Posted by: Suzanne Wheeler
Administration, interoperability and integration, DataCenter, Linux, Security, Systems Management
Just as surveillance tools have flourished in the physical world because they can monitor systems in hiding – think nanny cam – such seemingly invisible monitoring systems have flourished in the digital domain.
Rootkits, a form of malware designed to take control of a system without the authorization or knowledge of an administrator, can wreak havoc on a system and compromise everything it does by infecting code, nestling within it and becoming the malevolent phantom of an OS.
If security plays second fiddle to other system administration duties, your system may be just as much at risk as if you didn’t monitor it at all. But a new crop of rootkit detection tools is designed to detect these malware breaches and, in some cases, beat malware at its own game.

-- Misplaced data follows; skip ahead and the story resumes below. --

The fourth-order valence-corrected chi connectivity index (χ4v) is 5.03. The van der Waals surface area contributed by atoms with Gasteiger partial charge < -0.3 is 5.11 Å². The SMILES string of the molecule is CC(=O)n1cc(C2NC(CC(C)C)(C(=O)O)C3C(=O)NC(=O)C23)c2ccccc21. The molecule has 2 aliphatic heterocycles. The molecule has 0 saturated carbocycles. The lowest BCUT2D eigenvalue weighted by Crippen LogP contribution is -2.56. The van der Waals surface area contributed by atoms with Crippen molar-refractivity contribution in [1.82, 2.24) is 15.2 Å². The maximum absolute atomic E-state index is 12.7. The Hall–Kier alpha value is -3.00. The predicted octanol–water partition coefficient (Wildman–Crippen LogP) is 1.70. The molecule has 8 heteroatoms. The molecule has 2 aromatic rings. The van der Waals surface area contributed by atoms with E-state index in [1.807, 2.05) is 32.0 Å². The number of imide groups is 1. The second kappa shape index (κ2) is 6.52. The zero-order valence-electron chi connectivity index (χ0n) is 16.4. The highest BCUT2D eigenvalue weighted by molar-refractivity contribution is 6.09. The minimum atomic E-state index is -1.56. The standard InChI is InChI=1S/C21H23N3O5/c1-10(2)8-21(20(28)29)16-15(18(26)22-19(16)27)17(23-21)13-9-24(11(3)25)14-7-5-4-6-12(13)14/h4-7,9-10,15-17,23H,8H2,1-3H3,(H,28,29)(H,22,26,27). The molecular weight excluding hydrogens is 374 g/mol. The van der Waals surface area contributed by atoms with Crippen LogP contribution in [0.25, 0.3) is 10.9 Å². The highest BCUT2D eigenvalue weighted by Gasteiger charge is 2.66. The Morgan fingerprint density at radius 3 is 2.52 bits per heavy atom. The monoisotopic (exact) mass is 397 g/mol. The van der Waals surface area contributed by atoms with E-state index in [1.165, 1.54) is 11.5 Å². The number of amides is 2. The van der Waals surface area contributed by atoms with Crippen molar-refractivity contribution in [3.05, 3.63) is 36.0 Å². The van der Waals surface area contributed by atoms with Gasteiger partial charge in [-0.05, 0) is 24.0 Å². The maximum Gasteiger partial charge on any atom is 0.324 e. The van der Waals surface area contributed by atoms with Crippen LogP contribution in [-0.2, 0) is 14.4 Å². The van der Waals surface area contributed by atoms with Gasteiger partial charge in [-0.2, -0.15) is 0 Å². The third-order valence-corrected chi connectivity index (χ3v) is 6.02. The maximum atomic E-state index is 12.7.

Products such as F-Secure Blacklight and OSSEC help protect system information from being used against you by making it inaccessible to nonadministrators. Unlike traditional antivirus scanners, these tools examine the system at a deep level to detect active rootkits and rout them out. Tools like Blacklight also tout themselves as user-friendly and nontechnical .
The new security tool ProcL goes a step further by hiding information about which version of software a system uses. As a result, malware attempting to gain system access cannot tell whether the system has software from 2008 or 1988 and will likely move on to an easier target.